UNITED STATES COURT OF APPEALS FOR THE THIRD CIRCUIT
argued: September 15, 1993.
OLEFINS TRADING, INC., APPELLANT
HAN YANG CHEM CORPORATION, APPELLEE
APPEAL FROM THE UNITED STATES DISTRICT COURT FOR THE DISTRICT OF NEW JERSEY. D.C. Civil No. 91-03615.
Before: Mansmann, Greenberg, and Weis, Circuit Judges.
Opinion OF THE COURT
MANSMANN, Circuit Judge.
We are asked to determine whether the magistrate Judge, trying the matter with a jury by consent of the parties, erred in granting a renewed motion for judgment as a matter of law in this diversity case brought under New Jersey's law of contracts. Although both parties in this breach of contract action acknowledge the existence of a valid contract, they disagree on whether a particular term was included in that contract. In overturning the jury's verdict, which specifically found that a material breach of contract had occurred, the court erroneously applied § 2-207 of the Uniform Commercial Code ("UCC")*fn1 to excise an express term of the oral modified contract formed by the parties in this dispute. We will vacate the judgment and remand for the trial court to consider part of the defendant's concurrent motion for a new trial.
The salient historical facts that form the basis of this appeal are largely undisputed. We set them forth in the light most favorable to the verdict winner, the plaintiff-appellant, Olefins Trading, Inc.
Olefins is a Connecticut corporation engaged in the trading and marketing of bulk chemicals and chemical products. Han Yang Corp. is a South Korean Corporation and is engaged in the manufacture of petrochemical products. Han Yang maintains an office in New Jersey for the purpose of "sourcing" chemicals for use in its petrochemical business. On or about March 12, 1991, Y.I. Han of Olefins began preliminary negotiations with Han Yang regarding the sale of bulk ethylene.
On March 13, 1991, Y.I. Han of Olefins and Shin Lee of Han Yang exchanged written confirmation letters outlining the terms of an oral contract formed by the parties on that date. Under the terms of the oral contract, Han Yang promised to purchase 4500 metric tons ("mt") of bulk ethylene ( plus or minus 5% at Olefins' option) from Olefins at a price of $915/mt. In exchange for Han Yang's promise to purchase, Olefins promised to sell and deliver the ethylene one month later to Han Yang's manufacturing facility in Yeosu, South Korea. Both parties agreed that payment was to be made via a letter of credit in the amount of $4,117,500. Although contested at trial, the jury found that Han Yang had promised to open this letter of credit by March 15, 1991. In addition, both parties agreed that Olefins' chemical supplier, Repsol Petroleo, would produce the ethylene and would ship it directly from Tarragona, Spain to Yeosu, South Korea.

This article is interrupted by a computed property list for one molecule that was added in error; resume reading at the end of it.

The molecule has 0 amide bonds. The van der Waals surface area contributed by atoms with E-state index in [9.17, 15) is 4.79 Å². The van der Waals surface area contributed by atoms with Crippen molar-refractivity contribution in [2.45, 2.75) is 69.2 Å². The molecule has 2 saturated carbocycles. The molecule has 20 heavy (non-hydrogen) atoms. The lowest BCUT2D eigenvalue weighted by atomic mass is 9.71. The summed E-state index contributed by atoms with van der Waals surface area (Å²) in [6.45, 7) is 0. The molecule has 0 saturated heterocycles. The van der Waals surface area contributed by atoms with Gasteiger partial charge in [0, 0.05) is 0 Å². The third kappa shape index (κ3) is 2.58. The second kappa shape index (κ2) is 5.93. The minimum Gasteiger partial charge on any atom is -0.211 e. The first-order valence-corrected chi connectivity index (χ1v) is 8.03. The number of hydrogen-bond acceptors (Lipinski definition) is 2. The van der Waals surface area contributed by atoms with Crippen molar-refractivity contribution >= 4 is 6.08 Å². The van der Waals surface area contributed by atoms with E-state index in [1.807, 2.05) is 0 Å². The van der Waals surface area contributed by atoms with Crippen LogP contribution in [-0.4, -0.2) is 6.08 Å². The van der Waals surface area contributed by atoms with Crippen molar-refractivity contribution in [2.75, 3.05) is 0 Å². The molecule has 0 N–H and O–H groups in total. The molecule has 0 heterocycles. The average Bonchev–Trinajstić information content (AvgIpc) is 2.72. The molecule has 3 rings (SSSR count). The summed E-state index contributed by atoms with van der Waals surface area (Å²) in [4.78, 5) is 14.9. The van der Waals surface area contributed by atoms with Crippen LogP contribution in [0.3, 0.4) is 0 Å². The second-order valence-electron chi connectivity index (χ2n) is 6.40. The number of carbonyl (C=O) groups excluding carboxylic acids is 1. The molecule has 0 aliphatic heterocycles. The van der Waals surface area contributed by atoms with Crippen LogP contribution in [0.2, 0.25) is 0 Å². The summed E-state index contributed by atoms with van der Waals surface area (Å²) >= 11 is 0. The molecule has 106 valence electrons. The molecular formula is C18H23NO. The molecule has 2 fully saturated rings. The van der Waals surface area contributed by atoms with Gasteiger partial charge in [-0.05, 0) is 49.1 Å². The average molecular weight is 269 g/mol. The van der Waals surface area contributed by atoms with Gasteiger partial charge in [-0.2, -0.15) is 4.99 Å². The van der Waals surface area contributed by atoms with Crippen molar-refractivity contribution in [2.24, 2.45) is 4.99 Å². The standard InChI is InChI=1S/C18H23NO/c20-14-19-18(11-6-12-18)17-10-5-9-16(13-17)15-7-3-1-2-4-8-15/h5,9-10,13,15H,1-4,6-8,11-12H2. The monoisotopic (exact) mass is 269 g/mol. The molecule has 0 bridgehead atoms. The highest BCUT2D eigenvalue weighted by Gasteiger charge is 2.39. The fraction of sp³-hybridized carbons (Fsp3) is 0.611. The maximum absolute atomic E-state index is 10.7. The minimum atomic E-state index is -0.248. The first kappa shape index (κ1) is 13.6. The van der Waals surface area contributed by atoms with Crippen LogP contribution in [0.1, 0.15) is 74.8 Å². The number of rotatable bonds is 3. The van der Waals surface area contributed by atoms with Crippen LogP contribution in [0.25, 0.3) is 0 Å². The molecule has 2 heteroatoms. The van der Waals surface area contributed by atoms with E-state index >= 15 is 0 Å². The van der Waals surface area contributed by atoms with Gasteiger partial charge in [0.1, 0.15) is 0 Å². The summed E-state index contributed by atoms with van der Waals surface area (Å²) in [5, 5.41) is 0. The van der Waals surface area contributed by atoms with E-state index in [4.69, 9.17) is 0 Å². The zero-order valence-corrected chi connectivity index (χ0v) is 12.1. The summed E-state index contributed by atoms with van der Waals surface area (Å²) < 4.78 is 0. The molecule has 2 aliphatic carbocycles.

On March 14, 1991, Olefins entered into a supply contract with Repsol for the purchase and sale of 4500mt of ethylene in order to satisfy its obligation to Han Yang. Olefins promised to pay Repsol $890/mt for the ethylene. That same day, Olefins nominated the ship Teviot as the cargo vessel that would transport the ethylene from Spain to South Korea. At trial, both Olefins and Han Yang stipulated that the Teviot could carry exactly 4600mt of ethylene.
As of March 13, 1991, Olefins and Han Yang were bound by a valid contract for the purchase and sale of 4500mt of ethylene at a price of $915/mt. Shortly after the contract was formed, however, the international market price of ethylene began to drop dramatically. By early April of 1991, the market price of ethylene was set at approximately $600/mt on a CIF basis ("cost, insurance and freight") to South Korea, almost $300/mt less than the international market price two weeks earlier. As of April 2, 1991, Han Yang still had not opened a letter of credit as originally agreed.
On April 2, 1991, Shin Lee of Han Yang contacted Y.I. Han of Olefins to see whether the original contract could be renegotiated. After some initial resistance, Shin Lee successfully negotiated a modification to the original contract on April 4, 1991. The precise terms of this modified oral contract are the subject of this appeal.
On April 4, 1991, both parties orally agreed to reduce the quantity of ethylene from 4500mt ( plus or minus 5%) to 4200mt (maximum) and to discount the price from $915/mt to $900/mt. Olefins asserts that both parties also orally agreed that Han Yang would issue Olefins a "commercial credit" in the amount of $238,125 by April 5, 1991; this sum was to be paid to Olefins in the next Olefins-Han Yang transaction. Olefins alleges that the parties intended the commercial credit to compensate Olefins for its losses in modifying the original contract and indeed was Han Yang's certification that it owed Olefins the $238,125. Han Yang vehemently denied having assented to this latter term.